An iPhone and iPad app that helps Roman Catholics seek forgiveness for their sins has been sanctioned by the Catholic Church.
Confession: A Roman Catholic App, developed by Little iApps in South Bend, Ind., received an "imprimatur" — an official publication licence from the church — from Bishop Kevin C. Rhoades of the Indiana Diocese of Fort Wayne-South Bend, the company said in a news release.
The release added that this is the first known imprimatur given to an iPhone or iPad app, even though a number of similar apps already exist.
As of Tuesday, the app was number five on the top paid lifestyle apps chart on the Canadian iTunes site, just ahead of "iKamasutra" and just behind "Mixologist: Drink Recipes."
The app, which sells for $1.99, was the only religious app in the Top 10. Despite that, version 1.0.1, updated on Feb. 2, had not been rated enough times by users to display an average rating. The first version was released in December.
"This app has already aided one man in returning to the sacrament after 20 years," said Patrick Leinen, the app developer and co-founder of the company in a statement.
Designed for use in church
The app "is not intended to function as a replacement for confession" at church," he said in an email to CBC News.
Instead, it is supposed to help people prepare for confession and is designed to be used in the confessional, the booth in church where people sit while confessing to a priest, he said.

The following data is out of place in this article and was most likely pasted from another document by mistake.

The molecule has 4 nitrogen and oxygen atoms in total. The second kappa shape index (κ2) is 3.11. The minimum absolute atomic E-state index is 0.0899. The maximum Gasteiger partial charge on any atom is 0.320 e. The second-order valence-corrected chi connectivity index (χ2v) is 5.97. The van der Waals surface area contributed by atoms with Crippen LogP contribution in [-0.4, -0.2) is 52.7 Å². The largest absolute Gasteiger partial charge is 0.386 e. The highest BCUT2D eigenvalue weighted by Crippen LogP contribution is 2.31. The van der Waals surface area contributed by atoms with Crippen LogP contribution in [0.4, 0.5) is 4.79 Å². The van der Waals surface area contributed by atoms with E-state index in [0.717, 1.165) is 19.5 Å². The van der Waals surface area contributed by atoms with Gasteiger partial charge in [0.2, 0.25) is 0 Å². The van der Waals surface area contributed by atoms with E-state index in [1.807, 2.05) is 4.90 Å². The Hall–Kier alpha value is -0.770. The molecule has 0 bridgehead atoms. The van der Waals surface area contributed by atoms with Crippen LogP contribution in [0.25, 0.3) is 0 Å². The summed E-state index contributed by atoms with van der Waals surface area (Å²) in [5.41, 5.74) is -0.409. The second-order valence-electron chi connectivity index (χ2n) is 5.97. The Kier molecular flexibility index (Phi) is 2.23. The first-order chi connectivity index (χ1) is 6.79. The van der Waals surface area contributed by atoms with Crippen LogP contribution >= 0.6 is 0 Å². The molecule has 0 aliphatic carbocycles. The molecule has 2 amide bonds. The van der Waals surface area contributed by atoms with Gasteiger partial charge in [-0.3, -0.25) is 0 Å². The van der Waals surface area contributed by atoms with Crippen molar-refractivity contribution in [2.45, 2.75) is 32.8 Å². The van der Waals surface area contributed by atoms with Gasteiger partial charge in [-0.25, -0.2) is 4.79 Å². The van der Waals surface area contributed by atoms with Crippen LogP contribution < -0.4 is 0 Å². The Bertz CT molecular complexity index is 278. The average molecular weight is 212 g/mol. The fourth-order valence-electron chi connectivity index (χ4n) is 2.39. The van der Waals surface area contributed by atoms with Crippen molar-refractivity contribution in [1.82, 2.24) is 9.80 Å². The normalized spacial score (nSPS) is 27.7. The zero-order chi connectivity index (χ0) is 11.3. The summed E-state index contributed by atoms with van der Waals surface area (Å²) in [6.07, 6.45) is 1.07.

The app walks people through confession step by step, based on text developed in collaboration with Catholic pastor Dan Scheidt and U.S. Catholic official Thomas G. Weinandy.
It reminds users when their last confessions were and keeps track of sins they have previously confessed.
It also advertises features such as password protection to allow multiple users, a "custom examination of conscience" based on age, sex and marital status, the ability to add sins that aren't listed and a choice of seven different acts of contrition — prayers that express sorrow for sins.
However, absolution or release from the sin can still only come from a priest.
In the past two years, the Catholic Church has embraced online and mobile tools to reach out to younger Catholics.
Pope Benedict XVI's staff announced an iPhone app in 2009 called H2Onews that provides video and audio news about the Pope's travels and speeches, along with Catholic events worldwide.
The Pope has also launched a Facebook app and a YouTube channel.